Using a Ball Marker
Blue Ball Marker
The blue ball marker along its length is exactly the same dimension as the diameter of a snooker ball and along its width exactly the same dimension as its radius. With this knowledge it can be turned from a simple tool for marking the position of balls that need cleaning into a precision measuring device to judge free balls or whether or not a ball can be spotted without touching another ball.
When cleaning a ball, the edge of the hand should be placed on the table beside the ball to be lifted with the thumb holding the ball, or the heel of the hand on the table and a finger or fingers used to hold the ball. In other words, use the table as a firm and steadying platform, don’t hover over the ball with the hand in mid-air, this will always result in a failure to complete the process successfully. The marker should then be laid flat on the table with the indented side uppermost and moved under the ball, taking every care not to move that ball in the slightest. The marker should then be held firmly whilst the ball is lifted from the table. When replacing the ball, all the same actions should be used, in reverse order naturally.
Any request by a striker to have the ball cleaned must be agreed to by the referee and if, in that referee’s opinion the striker is trying to gain an unfair advantage, or the ball to be cleaned is in too awkward a position to be able to lift it from the table accurately, the referee is free to refuse the request. Great care must be taken if this situation arises as the striker may genuinely need the ball to be cleaned with no ulterior motive.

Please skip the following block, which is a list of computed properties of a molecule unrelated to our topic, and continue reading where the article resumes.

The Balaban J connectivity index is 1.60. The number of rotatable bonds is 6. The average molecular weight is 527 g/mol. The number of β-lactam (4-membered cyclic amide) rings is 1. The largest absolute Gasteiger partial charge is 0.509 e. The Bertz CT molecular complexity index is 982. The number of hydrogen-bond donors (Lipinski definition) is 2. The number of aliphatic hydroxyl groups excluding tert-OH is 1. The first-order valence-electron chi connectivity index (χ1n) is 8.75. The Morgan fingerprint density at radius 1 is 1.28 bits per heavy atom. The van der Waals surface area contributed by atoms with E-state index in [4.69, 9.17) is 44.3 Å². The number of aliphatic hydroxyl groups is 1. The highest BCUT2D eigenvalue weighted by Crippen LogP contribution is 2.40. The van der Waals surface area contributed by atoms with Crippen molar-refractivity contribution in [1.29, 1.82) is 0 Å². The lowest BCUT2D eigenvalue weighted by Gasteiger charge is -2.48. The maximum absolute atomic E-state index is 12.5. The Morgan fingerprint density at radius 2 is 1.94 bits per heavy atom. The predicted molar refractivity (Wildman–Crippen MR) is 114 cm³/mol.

As stated, this style of ball marker is a precision measuring device and one of the measurements that could need to be taken during the course of a frame is if a colour has to be spotted and there is a ball that is, or might be restricting that action. With the ball marker held in the upright position so that the 26.25mm edge is on the table it can be slid directly over the spot towards the adjacent ball until the marker is as close as possible without touching. If at least half the spot is visible, then the ball will spot. Remember that for a ball to be correctly spotted it cannot be left touching another ball and if it does, the spot is then deemed to be occupied.
The diagram on the top right shows a spot that will take a ball and at the bottom, one that won’t.
To judge free balls, use the ball marker on its long 52.5mm edge placed as close as possible to the ball concerned with its end facing the ball but without it touching. This should be done on the same side as any ball that may be causing the snooker. A line of sight should then be taken from behind the cue ball with the marker left in position to see if the striker is able to hit the marker fully. In other words, is the whole of the marker visible past the possible snookering ball or balls. If it is then it is not a free ball. This action should only be used when the decision is hard to judge or if a decision is disputed, when it obviously is, or is obviously not a free ball, then using the marker in this way is just time wasting by the referee and should be avoided.
If this ball marker has a notch in the centre of the ball indent it can also be used to determine if a ball is in or out of baulk and would mainly be used during Billiards matches. Mark the ball and remove it, being very careful not to move the marker even slightly, as when completing the cleaning process. It will then be very easy to see if the ball is in or out.
This one was just out as can be plainly seen and may be played at from in hand.